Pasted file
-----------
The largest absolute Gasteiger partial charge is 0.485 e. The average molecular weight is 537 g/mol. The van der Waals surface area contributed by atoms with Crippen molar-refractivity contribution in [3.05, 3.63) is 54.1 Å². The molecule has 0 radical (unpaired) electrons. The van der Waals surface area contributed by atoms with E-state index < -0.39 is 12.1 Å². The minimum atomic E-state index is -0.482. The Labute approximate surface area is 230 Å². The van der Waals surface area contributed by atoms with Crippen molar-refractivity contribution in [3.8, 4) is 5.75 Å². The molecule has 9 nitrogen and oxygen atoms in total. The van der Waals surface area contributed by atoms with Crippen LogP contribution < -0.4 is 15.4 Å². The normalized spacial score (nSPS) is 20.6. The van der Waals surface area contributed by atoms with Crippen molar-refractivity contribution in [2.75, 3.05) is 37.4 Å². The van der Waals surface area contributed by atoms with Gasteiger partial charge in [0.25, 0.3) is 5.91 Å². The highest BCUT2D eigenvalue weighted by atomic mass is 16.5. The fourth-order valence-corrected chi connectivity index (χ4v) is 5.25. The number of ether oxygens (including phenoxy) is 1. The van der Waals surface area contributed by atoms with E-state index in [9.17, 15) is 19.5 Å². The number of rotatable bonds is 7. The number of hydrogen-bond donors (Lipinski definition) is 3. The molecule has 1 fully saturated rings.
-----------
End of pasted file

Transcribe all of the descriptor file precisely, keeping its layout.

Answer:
The largest absolute Gasteiger partial charge is 0.485 e. The average molecular weight is 537 g/mol. The van der Waals surface area contributed by atoms with Crippen molar-refractivity contribution in [3.05, 3.63) is 54.1 Å². The molecule has 0 radical (unpaired) electrons. The van der Waals surface area contributed by atoms with E-state index < -0.39 is 12.1 Å². The minimum atomic E-state index is -0.482. The Labute approximate surface area is 230 Å². The van der Waals surface area contributed by atoms with Crippen molar-refractivity contribution in [3.8, 4) is 5.75 Å². The molecule has 9 nitrogen and oxygen atoms in total. The van der Waals surface area contributed by atoms with Crippen LogP contribution < -0.4 is 15.4 Å². The normalized spacial score (nSPS) is 20.6. The van der Waals surface area contributed by atoms with Crippen molar-refractivity contribution in [2.75, 3.05) is 37.4 Å². The van der Waals surface area contributed by atoms with Gasteiger partial charge in [0.25, 0.3) is 5.91 Å². The highest BCUT2D eigenvalue weighted by atomic mass is 16.5. The fourth-order valence-corrected chi connectivity index (χ4v) is 5.25. The number of ether oxygens (including phenoxy) is 1. The van der Waals surface area contributed by atoms with E-state index in [9.17, 15) is 19.5 Å². The number of rotatable bonds is 7. The number of hydrogen-bond donors (Lipinski definition) is 3. The molecule has 1 fully saturated rings.